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Terunofuji, who won the Autumn Grand Sumo Tournament in his yokozuna debut, said he is feeling a mix of joy and relief that he was able to live up to the expectations that come with being a member of sumo’s most select group.

In the traditional morning-after press conference for the winning rikishi on Monday, Terunofuji admitted he felt the increased pressure that comes with promotion to the sport’s highest rank of yokozuna. He moved up in July ahead of the tournament that ran from Sept. 12 to Sunday at Tokyo’s Ryogoku Kokugikan.

“I am relieved,” he said. “Being ranked at the very top, I’ve felt that there is a responsibility that I had to fulfill.”

The 29-year-old Isegahama stable wrestler, whose birth name is Gantulga Ganerdene, posted a 13-2 record at the meet that was missing 18 Miyagino stable wrestlers, including fellow yokozuna Hakuho, who did not compete because of multiple COVID-19 cases in the stable.

As the sole yokozuna at the tournament, Terunofuji got off to an 8-0 start and finished in style with an easy force out of ozeki Shodai on Sunday. It was his fifth career championship and third title in this year’s five grand tournaments.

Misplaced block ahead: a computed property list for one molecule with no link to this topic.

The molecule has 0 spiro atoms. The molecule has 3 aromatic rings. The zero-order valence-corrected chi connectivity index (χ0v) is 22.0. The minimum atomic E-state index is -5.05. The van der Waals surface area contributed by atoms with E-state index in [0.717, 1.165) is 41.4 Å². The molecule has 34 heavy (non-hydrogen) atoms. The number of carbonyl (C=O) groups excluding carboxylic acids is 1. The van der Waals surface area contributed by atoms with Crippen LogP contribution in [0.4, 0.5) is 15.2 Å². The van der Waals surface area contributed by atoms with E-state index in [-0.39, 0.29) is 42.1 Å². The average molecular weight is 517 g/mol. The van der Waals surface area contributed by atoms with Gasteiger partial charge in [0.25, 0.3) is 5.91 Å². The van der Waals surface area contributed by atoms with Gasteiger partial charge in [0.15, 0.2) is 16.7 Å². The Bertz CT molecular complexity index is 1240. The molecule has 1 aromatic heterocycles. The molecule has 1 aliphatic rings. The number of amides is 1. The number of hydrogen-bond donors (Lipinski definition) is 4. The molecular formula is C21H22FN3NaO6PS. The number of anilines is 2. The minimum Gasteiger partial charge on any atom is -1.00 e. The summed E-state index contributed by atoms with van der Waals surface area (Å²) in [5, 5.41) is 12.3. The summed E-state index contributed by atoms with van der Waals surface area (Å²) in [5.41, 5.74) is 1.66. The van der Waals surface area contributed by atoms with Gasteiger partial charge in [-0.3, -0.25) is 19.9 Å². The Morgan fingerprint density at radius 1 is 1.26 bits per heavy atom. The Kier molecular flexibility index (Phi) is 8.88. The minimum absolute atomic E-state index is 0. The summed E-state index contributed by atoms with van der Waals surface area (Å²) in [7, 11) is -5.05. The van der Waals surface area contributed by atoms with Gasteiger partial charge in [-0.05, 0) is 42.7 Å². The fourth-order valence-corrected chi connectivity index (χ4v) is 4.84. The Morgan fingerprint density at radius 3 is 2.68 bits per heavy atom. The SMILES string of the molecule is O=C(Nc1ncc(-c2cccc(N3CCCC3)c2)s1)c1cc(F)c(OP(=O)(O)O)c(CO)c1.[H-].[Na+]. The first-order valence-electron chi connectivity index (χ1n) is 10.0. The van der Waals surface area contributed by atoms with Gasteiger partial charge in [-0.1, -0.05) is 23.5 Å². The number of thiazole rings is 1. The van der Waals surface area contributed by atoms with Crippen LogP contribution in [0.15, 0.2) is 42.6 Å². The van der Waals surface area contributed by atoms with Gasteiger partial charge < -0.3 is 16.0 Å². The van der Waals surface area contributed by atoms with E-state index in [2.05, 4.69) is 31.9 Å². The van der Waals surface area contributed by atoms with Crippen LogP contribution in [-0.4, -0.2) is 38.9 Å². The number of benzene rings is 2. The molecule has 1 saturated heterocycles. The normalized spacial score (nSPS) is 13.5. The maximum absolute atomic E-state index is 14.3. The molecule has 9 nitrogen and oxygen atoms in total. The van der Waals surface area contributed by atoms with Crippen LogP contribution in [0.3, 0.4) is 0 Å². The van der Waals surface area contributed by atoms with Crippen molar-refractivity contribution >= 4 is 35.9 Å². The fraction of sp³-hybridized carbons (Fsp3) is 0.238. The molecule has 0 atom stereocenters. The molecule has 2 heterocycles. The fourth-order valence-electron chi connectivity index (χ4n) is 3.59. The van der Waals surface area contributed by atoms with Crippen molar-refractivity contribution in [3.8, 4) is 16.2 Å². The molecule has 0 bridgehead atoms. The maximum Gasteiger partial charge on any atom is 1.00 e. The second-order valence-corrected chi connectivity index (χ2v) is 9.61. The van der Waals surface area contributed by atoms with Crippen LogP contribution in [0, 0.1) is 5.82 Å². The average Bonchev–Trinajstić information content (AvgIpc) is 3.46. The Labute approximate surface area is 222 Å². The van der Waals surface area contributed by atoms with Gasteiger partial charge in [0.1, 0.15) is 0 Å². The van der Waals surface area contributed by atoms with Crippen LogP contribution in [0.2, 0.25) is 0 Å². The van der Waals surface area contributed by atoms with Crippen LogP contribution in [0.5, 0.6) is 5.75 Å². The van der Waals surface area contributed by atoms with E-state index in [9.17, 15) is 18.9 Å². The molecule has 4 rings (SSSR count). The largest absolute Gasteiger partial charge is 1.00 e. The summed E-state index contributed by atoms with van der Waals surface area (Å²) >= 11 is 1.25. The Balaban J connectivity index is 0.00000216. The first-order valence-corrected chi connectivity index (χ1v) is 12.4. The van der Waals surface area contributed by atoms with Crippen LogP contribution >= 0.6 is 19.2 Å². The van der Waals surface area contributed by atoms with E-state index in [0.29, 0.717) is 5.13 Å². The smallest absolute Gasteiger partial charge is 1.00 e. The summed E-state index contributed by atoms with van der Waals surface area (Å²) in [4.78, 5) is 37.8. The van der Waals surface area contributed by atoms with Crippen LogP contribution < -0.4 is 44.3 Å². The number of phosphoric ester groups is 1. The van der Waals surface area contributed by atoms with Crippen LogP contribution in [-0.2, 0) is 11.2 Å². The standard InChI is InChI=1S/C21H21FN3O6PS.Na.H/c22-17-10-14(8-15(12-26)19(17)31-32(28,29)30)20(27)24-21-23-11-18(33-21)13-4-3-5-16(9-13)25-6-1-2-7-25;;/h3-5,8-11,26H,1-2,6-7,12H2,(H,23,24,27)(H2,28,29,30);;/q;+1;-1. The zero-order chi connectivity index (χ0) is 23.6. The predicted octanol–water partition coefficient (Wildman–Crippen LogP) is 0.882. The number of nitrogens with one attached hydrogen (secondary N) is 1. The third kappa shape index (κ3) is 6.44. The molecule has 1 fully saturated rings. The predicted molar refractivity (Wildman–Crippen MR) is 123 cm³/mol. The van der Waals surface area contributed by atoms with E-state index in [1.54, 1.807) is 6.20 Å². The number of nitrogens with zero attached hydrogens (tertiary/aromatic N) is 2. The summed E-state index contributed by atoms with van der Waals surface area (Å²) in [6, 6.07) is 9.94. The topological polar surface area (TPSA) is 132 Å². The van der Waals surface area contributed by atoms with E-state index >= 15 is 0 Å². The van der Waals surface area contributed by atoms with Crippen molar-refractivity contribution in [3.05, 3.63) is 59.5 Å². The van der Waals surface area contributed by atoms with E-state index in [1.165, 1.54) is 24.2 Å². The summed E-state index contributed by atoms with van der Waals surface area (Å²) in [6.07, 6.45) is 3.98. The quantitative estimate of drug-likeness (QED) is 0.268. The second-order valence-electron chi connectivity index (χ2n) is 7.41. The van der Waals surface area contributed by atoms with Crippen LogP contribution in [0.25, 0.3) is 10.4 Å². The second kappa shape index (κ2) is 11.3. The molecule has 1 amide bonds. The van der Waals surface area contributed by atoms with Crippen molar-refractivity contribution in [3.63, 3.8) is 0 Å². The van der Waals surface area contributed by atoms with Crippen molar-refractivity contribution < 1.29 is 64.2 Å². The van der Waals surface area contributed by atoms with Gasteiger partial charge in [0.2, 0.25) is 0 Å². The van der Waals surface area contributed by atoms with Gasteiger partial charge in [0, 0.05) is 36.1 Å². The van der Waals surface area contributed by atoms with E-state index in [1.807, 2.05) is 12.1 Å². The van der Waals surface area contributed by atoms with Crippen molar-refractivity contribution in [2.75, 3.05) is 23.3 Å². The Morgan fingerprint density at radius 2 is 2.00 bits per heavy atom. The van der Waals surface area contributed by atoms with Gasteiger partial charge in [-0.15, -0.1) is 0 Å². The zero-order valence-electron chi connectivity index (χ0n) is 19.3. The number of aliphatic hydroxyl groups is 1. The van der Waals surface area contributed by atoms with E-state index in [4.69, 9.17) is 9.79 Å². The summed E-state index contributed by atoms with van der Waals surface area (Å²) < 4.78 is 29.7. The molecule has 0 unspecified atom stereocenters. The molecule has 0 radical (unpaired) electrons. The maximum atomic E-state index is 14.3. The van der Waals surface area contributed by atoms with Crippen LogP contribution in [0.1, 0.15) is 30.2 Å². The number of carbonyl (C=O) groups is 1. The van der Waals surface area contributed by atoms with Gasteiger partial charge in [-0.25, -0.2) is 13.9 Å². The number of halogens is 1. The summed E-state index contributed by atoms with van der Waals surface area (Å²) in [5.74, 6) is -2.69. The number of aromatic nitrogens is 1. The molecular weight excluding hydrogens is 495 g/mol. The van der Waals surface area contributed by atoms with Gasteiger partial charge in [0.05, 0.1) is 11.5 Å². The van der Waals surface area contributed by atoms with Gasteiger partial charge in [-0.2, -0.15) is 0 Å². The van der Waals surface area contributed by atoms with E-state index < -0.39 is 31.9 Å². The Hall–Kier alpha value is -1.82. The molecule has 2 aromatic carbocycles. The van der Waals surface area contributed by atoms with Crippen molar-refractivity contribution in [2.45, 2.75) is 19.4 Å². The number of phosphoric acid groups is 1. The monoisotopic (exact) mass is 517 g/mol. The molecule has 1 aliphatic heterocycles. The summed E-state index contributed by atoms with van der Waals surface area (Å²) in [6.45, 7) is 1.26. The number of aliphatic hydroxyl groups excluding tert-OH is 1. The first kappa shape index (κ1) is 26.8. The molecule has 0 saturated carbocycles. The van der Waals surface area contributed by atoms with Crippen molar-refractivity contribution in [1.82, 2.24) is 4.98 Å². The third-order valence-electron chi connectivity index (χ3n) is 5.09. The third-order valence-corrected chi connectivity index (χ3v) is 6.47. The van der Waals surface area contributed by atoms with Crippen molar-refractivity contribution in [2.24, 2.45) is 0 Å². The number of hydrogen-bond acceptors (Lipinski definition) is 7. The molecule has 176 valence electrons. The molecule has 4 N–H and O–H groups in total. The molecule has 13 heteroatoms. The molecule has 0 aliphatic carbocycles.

Terunofuji is the 73rd yokozuna and the fifth Mongolian-born yokozuna after Asashoryu, Hakuho, Harumafuji and Kakuryu.

In the banzuke for the September Grand Sumo Tournament, Terunofuji took the west yokozuna slot while Hakuho was ranked as the more prestigious east yokozuna.

On Monday, news of Hakuho’s planned retirement broke in the media. If confirmed, his retirement would leave Terunofuji as the only active yokozuna at the year’s final basho to be held in Fukuoka from Nov. 14 to 28.

Whether Hakuho continues or not, Terunofuji is committed to making the most of his yokozuna status.

“I’m going to cherish every single day and work hard to deliver good results in the next basho as well,” he said.

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